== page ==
Minification can significantly reduce the size of your web pages and related CSS and Javascript files, resulting in faster web page load times.

If you are aiming to reduce your web page load time, Minification is a great place to start.  And, in turn, by minifying your HTML, CSS, and JavaScript, you’ll boost up your Google PageSpeed Insights score by a couple of points.

What is Minification

Simply put, you’re making the page or resource smaller by stripping out unrequired text, such as whitespace and comments, which only tend to only serve the purpose of being able to read or edit the code.

Why you should Minify your Website

As of 2016, nearly 60% of searches in Google were performed with a mobile device.  As more users begin to surf the web using a phone or tablet, the importance of ensuring you are making your website as fast as possible becomes ever increasingly more critical.

The reason for this is that mobile phones over an LTE (or even slower 3G) data connection are only a fraction as fast to load your web pages as a desktop computer would on wi-fi.  As desktop is now considered a “minority” of devices using it is concerned with providing the best results tuned for mobile devices.  And those results, in the search pages, must be optimized not just for content relevancy, but also for how well they display and load on a mobile device.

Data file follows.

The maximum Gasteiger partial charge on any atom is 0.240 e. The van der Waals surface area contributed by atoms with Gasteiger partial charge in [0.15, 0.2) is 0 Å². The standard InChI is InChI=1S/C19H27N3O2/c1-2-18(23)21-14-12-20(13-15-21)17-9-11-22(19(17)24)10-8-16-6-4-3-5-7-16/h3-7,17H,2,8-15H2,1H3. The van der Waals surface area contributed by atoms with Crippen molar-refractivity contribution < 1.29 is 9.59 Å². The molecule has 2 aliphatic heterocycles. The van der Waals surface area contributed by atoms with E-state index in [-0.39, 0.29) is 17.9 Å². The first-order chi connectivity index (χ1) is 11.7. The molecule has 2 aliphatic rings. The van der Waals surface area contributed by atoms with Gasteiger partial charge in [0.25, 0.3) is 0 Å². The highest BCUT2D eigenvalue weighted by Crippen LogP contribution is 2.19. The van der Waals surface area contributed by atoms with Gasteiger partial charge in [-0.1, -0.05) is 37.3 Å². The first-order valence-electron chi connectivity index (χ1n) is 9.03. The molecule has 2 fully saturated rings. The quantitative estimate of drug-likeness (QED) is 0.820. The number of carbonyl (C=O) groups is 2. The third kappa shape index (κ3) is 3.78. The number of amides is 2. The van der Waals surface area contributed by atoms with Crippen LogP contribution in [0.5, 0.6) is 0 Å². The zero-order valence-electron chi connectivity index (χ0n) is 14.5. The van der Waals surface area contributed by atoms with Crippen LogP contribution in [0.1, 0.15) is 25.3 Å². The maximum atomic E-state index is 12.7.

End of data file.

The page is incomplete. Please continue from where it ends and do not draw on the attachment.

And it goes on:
And such, Google is putting more weight on how fast your web pages load, as a part of its ranking algorithm.  We saw a similar push for mobile optimization when Google put more value on websites that were mobile responsive.

As mobile devices become even more ubiquitous, more and more emphasis will be placed on how well your website is optimized for those devices, in every aspect of the concept of “optimization”.

Before You Minify

About the only downside to minifying your resources is that if the code is no longer readable and effectively un-editable (because you can’t read it).  So, when you’re minifying your content, you should consider:

  • Am I ever going to need to edit this resource again?
  • Can I undo the minification of my resource?
  • Is keeping a backup that I edit in the future, and then re-minify, realistic?
  • Should I automate the minification of my web pages, CSS, and Javascript?

Static Unchanging Resources

There are some CSS and Javascript files that you will likely never need to modify, that are completely safe (and recommended) that you minify.   These resources would fall into the category of “libraries” or “modules” such as “jQuery”, “Bootstrap”, “Mootools“, or any other third party enhancement script or CSS that enriches your website.   You are unlikely to ever edit these files, and in fact, many of them come pre-minified.  If your local copy is not minified, you should definitely minify them — you could save yourself hundreds of kilobytes per file.

Minification and Un-Minification

There are online web services available to both manually minify and manually un-minify (or beautify) your resources.  It’s as simple as copying in your code (either original or un-minified) to their page, and clicking a submit button.